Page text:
At a moment when everyone is preoccupied with the Emerica video, we are going to discuss some skateboarding that is two or three universes away, not eight. Stee, the collaborative video between Sk8Mafia and Sweet Skateboards, has been out since June, but recently went from “I’ll see it when I see it” to “must-see,” thanks to a hyperbolic tweet from Frozen in Carbonite (more on that later.)
Sk8Mafia is great. Though they are grown-ups who spell “skate” with an eight, rarely travel outside SoCal, and have art direction that reaches the bare minimum required for a brand to look more like a skate company than a drug front, they utilize a winning formula in which everyone onboard actually skates together. This translates to a fun experience when watching anything they put out.
“If you like Sk8Mafia so much, why did it take so long to watch Stee?” To put it bluntly: What the hell is Sweet Skateboards? (Answer: Sweet Skateboards is a Swedish company that has existed for over ten years, with a bunch of tall, mostly technical white guys whose names you cannot pronounce on its team.) It’s like the skate video equivalent of when Cam’ron started putting out those mixtapes with Vado — there’s always some hesitation when an old favorite mixes with an unknown. This sort of European crossbranding has worked in small doses, e.g. J.B. in the late-period World videos, the likes of Penny being introduced through 411, etc., but an entire project seems like a bit much.
Given what we know about Sk8Mafia, it’s easy to imagine Stee being born from a chance encounter between the two crews at a Barcelona bar. “Yo, we should, like, make a video together…” Soon after, those with the power to turn drunken bar banter into physical DVD reality got high together, and the rest is in this video.
One of the best things about the company’s 2011 offering is how inconsistent it was, in the most anti-“film” interpretation of a skate video possible. Dudes skated to the songs they wanted to skate to, the editing was simply trick-trick-trick, no part matched the one that came before it, and it was awesome. So naturally, each part in Stee is an arbitrary pairing between one Sk8Mafia rider and one Sweet rider, which somehow works given the company’s non-formula approach. San Diego ledge guys and Scandinavians who spend half the year at MACBA are only different in terms of wardrobe and maybe marijuana intake. Otherwise, they both occupy corners of the earth where an extraneous 180, shove-it or flip out is standard operating procedure. Tyler Surrey even overdoes the final trick in the video by throwing a late shove-it after catching a monstrous switch flip. Any nerd should palm his face and ask “Why?” under other circumstances, but these things make perfect sense by the forty-minute mark of a Sk8Mafia video.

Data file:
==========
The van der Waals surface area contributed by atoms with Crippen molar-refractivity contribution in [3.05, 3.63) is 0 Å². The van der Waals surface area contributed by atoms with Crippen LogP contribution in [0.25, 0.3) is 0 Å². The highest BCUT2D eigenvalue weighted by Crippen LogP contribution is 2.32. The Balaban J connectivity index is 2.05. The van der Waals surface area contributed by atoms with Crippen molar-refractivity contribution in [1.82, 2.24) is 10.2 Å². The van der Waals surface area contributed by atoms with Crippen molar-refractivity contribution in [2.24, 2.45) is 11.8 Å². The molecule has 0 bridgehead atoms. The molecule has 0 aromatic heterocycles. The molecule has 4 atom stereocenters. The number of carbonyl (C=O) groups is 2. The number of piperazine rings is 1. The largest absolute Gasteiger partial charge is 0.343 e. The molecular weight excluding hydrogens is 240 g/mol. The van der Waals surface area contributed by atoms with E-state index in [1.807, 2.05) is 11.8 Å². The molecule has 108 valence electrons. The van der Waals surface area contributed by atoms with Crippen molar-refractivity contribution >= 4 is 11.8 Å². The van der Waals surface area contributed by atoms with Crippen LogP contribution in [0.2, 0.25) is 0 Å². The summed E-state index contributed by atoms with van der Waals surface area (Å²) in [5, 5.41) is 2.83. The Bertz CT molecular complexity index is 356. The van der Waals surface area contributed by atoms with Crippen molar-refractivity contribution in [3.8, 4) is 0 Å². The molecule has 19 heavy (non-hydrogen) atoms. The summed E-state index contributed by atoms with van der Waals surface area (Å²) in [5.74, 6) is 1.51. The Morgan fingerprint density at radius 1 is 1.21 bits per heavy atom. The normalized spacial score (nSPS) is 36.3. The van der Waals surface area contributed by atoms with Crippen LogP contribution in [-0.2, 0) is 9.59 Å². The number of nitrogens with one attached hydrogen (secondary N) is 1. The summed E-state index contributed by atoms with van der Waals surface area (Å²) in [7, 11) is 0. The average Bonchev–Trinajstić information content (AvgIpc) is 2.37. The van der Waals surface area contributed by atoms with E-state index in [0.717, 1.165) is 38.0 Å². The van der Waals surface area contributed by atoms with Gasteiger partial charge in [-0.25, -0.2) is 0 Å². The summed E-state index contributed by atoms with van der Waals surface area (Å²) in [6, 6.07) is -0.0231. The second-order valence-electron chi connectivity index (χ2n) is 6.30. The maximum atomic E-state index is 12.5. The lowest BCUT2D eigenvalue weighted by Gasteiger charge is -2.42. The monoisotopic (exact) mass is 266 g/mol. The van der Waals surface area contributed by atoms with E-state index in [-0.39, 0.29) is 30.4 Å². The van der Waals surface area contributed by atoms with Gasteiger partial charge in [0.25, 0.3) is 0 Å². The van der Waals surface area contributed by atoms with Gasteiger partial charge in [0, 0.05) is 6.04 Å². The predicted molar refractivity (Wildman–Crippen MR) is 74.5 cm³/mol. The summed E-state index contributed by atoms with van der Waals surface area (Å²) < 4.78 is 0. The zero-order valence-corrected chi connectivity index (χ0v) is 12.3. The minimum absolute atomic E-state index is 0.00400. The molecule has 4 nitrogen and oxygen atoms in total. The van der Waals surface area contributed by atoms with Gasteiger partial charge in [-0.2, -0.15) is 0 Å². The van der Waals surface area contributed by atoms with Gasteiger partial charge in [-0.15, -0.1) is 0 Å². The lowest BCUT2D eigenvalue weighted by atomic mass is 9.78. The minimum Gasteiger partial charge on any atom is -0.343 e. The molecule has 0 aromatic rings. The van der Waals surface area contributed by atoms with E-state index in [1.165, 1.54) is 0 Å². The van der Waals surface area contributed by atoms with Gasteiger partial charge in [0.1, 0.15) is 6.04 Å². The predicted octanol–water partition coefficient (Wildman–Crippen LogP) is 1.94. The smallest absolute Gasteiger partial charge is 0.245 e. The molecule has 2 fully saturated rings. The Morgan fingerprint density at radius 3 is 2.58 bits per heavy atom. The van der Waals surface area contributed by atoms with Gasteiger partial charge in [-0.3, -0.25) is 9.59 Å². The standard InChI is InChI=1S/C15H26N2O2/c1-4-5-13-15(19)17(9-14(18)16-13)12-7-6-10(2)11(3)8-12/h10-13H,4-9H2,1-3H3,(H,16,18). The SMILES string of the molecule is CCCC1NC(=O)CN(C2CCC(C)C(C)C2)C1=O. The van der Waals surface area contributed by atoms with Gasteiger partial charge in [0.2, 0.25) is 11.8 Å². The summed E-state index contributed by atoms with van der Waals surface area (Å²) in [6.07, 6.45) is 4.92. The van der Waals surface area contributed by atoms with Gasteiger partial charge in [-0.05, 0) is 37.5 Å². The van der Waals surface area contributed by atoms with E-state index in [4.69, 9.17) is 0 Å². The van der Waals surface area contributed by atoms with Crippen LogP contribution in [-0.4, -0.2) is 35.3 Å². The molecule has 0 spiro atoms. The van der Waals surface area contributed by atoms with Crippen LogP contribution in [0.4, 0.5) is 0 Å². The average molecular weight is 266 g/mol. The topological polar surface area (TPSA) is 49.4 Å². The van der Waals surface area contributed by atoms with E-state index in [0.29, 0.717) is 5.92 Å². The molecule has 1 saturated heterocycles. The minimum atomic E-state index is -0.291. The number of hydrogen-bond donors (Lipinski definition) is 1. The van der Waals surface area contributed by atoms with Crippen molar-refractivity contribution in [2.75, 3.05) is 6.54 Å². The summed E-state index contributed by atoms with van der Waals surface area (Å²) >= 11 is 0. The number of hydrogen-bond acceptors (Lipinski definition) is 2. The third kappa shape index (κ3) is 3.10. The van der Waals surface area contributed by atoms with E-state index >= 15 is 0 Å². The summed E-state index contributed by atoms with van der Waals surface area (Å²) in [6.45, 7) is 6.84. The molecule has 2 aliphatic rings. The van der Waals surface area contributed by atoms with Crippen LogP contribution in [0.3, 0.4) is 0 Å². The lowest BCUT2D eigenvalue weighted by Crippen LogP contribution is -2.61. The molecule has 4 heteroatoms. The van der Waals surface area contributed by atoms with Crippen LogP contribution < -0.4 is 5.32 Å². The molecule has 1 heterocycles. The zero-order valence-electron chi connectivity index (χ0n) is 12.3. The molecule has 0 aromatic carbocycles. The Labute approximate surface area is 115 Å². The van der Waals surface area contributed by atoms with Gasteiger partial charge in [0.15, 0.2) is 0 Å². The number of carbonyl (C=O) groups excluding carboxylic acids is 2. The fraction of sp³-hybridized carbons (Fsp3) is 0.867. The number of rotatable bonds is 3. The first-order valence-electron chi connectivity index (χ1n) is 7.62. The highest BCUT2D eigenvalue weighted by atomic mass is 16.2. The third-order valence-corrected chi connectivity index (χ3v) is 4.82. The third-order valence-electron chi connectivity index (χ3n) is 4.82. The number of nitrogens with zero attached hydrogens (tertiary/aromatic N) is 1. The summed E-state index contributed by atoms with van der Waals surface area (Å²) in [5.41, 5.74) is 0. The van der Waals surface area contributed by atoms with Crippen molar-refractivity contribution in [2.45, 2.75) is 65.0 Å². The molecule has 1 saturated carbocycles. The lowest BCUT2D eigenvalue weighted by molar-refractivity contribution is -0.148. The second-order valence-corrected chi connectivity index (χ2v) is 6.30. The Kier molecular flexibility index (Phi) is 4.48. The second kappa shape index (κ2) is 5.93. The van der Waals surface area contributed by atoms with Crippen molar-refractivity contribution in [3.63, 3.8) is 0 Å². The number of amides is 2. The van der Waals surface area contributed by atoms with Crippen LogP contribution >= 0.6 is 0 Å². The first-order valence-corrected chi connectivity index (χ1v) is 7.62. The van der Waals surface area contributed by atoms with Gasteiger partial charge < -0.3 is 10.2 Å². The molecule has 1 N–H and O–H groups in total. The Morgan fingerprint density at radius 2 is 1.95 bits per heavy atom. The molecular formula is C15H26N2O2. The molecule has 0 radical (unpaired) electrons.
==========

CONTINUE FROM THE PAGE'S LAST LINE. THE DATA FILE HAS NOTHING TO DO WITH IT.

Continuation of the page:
Quick rundown: Javier Sarmiento remains ageless, Brandon Turner assumes a portion of Steve Olson’s role on Shorty’s circa 1998 by being the guy who drops in off rooftops, dudes skate in Batman and Simpsons gear, we’re left to wonder why any non-Pete Rock remix of Public Enemy’s “Shut ‘Em Down” exists, Smolik switch varial heels off the rock he skated in Let’s Do This, Jimmy Cao does a trick that makes more sense when titled 90 degrees counter-clockwise, it gets hard to tell some of the tall Europeans apart, dudes rap about Sk8Mafia over Master P’s “Bout It” — but really, the team has one cardholder in what Frozen in Carbonite would call the “Top 10 Best Dudes” barstool conversation, and that brings us to the aforementioned tweet.
Looking at the two alongside one another is tempting. Similar tricks, similar spot sensibilities, similar haircut. Except when Busenitz skates, he looks like he got off a nine-hour shift from welding metal and has 45 minutes to destroy every skateable thing in sight before going home to his family. The guy singlehandedly elevated the concept of skating fast. Kremer’s skating is comparable, just replace the nine-hours of metalwork with a lot of weed. That’s not to say he isn’t one of the best skaters out, only that he’s closer to a THC Busenitz than an imminent successor. His lines have more of a cruiser vibe whereas Busenitz has been equated to a crackhead running away from a crack dealer who he owes $100 to. The part does, however, prove Kremer is the superior wallrider, and perhaps the finest rider of walls (and vertical rails) working today.
A big chunk of the renewed interest in smaller companies is that they are more crew than brand. Even if most would be hesitant to rock a tee that has “skate” spelled with a number outside of San Diego city limits, there’s no other reason why Sk8Mafia shouldn’t still be one of everyone’s favorites. Baker is the sole major company that resembles a crew of friends all going out skating together, but even those videos have gotten tougher to distinguish apart over the past few years. So maybe a bunch of dudes from San Diego teaming up with some Euros for a change of pace isn’t that bad of an idea.
You can buy a digital download of Stee for $10 on the Sk8Mafia site. There are hard copies available, but considering there probably isn’t a Sk8Mafia deck on a board wall in the northeast, you might be hard-pressed to find one.